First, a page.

Bourbon and Company
Bourbon and Company
“Thanks Ma’am,” Tom said as thirteen cents jingled in with the other change in the bottom of his cup.
“How much more you need?” a woman asked, and Tom turned, finding Abi, The Glass Virgin, wearing a red riding suit, which was more rock than disco, her face painted like the window of a church. She sat with her back to the same red brick building he was leaning against, but down the alley he sat next to.
Tom stood up and sat down again beside her. “Thirty four cents,” he said.
Abi inched her back up the wall and strained, reaching her hand into the pocket of her tight red pants. She slowly counted the pennies, dimes, and nickles from her pocket. “Thirty four cents…” she said, looking down at her palm and back at Tom again before dropping the change in his cup. “How do you always know what’s in my pocket?”
“You’re the one who always tops me off, Abi,” Tom said with a smile. It was sunset, and she’d let him cut off early.
“…You doin’ okay?”
“Neither toiling nor spinning,” he said, standing up again. “Thanks.”
He left the alley and crossed the street, avoiding a rust covered banana-yellow El Camino. It was driven by a familiar face, hidden behind a wedding veil.
Tom continued down the block, and paused for a moment in front of the mirrored door to Marco’s Party Supply. His beard was longer than the last time he’d seen himself, a salt and pepper lion.
He opened the door, heard the bells chime, and looked down the barrel of a Beretta aimed at his nose.
“Get on the fucking floor,” the man said through a ski-mask, the pistol shaking in his hand.
“My knees aren’t so great,” Tom said, and the door chiming again as it closed behind him.
“I ain’t fucking kidding!” the man screamed, taking a step forward to press the pistol against Tom’s forehead.
Marco’s son, Javier, stood behind the counter, crying, with his hands held high in the air.
“I kinda thought you were…. Isn’t that a pellet gun?” Tom asked and stepped to the side.
It took the pellet-gunman a moment’s thought, but then he left, the door chiming behind him, and Tom continued in. Passing balloons and firecrackers, he found the blue-blockprint bourbon and returned to place a pint on the counter.
Javier slowly lowered his hands, wiping at his eyes and nose with the sleeves of his shirt. “That was fucking scary,” he said.
“…D’you find everything?” he asked.
“Always,” Tom said, upending his cup on the counter.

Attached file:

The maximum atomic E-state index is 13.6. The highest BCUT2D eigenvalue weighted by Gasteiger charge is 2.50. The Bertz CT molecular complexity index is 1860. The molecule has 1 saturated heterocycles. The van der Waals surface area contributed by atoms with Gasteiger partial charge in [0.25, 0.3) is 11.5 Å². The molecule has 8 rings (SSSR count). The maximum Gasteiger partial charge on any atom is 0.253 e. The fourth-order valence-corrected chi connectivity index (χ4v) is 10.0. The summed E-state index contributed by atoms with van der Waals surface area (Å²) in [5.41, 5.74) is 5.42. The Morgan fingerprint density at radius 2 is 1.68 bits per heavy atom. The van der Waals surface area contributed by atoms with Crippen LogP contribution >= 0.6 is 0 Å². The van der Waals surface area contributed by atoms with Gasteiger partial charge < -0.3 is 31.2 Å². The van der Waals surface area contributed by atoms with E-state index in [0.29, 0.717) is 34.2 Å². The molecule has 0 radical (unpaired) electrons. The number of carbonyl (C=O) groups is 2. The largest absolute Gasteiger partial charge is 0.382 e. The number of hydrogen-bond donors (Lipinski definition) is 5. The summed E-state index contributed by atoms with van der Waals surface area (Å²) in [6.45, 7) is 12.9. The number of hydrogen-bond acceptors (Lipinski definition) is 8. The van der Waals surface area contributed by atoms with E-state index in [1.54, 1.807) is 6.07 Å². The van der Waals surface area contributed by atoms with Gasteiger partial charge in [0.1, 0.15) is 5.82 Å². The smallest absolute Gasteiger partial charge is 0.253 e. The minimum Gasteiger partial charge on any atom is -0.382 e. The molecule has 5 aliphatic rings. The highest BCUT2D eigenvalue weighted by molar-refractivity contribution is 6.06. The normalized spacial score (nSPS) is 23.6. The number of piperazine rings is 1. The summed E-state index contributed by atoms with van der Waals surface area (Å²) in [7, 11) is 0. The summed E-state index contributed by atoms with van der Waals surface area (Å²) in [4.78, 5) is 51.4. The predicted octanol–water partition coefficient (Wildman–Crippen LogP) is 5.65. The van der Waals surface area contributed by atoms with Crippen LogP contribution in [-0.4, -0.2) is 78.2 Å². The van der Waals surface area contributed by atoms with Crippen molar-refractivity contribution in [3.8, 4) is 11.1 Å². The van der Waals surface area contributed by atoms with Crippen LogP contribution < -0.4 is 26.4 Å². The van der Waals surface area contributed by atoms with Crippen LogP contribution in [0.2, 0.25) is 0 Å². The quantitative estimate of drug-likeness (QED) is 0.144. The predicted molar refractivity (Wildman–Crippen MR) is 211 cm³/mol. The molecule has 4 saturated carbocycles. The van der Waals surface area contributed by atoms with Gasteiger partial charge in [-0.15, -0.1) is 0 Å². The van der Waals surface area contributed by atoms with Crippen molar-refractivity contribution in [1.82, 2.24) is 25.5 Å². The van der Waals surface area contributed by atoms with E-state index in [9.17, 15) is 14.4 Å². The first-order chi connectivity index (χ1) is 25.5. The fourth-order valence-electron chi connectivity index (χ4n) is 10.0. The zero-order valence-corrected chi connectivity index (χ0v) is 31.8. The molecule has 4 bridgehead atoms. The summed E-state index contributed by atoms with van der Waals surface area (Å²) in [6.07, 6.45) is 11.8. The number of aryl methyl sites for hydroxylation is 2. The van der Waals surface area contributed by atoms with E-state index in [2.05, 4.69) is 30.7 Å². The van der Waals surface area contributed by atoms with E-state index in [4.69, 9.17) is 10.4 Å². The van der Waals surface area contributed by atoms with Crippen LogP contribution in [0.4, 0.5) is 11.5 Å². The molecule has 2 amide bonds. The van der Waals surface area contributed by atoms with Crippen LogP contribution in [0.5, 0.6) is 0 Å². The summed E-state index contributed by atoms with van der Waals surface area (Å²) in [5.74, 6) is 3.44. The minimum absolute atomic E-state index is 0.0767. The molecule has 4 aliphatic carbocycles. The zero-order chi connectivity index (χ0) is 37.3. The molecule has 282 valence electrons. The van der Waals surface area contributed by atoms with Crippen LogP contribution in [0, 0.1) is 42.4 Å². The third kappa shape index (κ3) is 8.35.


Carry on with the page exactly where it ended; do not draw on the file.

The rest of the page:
Javier slowly counted the sticky change, slowly depositing coin by coin in the drawer. “Nice seeing you, Tom,” he said, handing him the receipt.
“Next time,” Tom said, pocketing his pint. He left, but as he stepped through the door he stopped again.
The Glass Virgin had one arm around the neck of the pellet-gun bandit, holding a lead pipe in her hand.
Facing her on the sidewalk, and completely blocking Tom’s exit, was a familiar couple. A young brown haired woman in a tight black T-shirt, Jane, and the man in a wedding veil with a shiny pistol in his hand.
“Just shoot him,” Jane said, “You’ll only take off her ear or something.”
“It’s my fucking collar, Jane! I got him on six armed robberies,” Abi said.
“We want him for a murder in Cali,” the veiled man said.
“That was self defense,” the bandit whimpered.
“We’re gonna kill him whether or not you like it, Virgin,” Jane said.
“Is that you, Tom?” The veiled man asked, now looking at him.
“Hi,” Tom said. He’d known the man before he’d hidden his face, when he’d still had a name.
“We’ll just kill him when he gets out,” the man said, holstering his pistol.
Tom nodded to Abi as he passed between them, and she smiled as she edged away towards an electric-blue Cougar with two wheels on the curb.
“So, how’s it goin’?” the veiled man asked, following Tom down the sidewalk. “You need anything?”
“I got some drink,” Tom said, patting the pocket of his coat. “You want a pull?”
“Nah, thanks though.”
“We jacked a flat of Colt off some boosters,” Jane said, smiling with half her mouth.
“Sounds like a party,” Tom said.
Jane waved, and the man nodded to him as Tom turned down an alley. The sun had set, and Tom walked quietly, as this alley was home to many of his clan, bundled up next to dumpsters or crouched in rear stoops. He walked on in the dark, guided by the light of cigarettes and the feeling of cracked asphalt against the soles of his boots.
He stopped again, standing over a mound of oil stained cardboard. “That you, Maggy?” he asked.
“Who the fuck are you?!” she screamed, sitting up, the cardboard scrap sliding off of her.
“I don’ know any fucking, Tom!”
“…I’ve got liquor.”
Her wrinkled face smiled up at him. “I got some smokes,” she said, maybe remembering they were friends.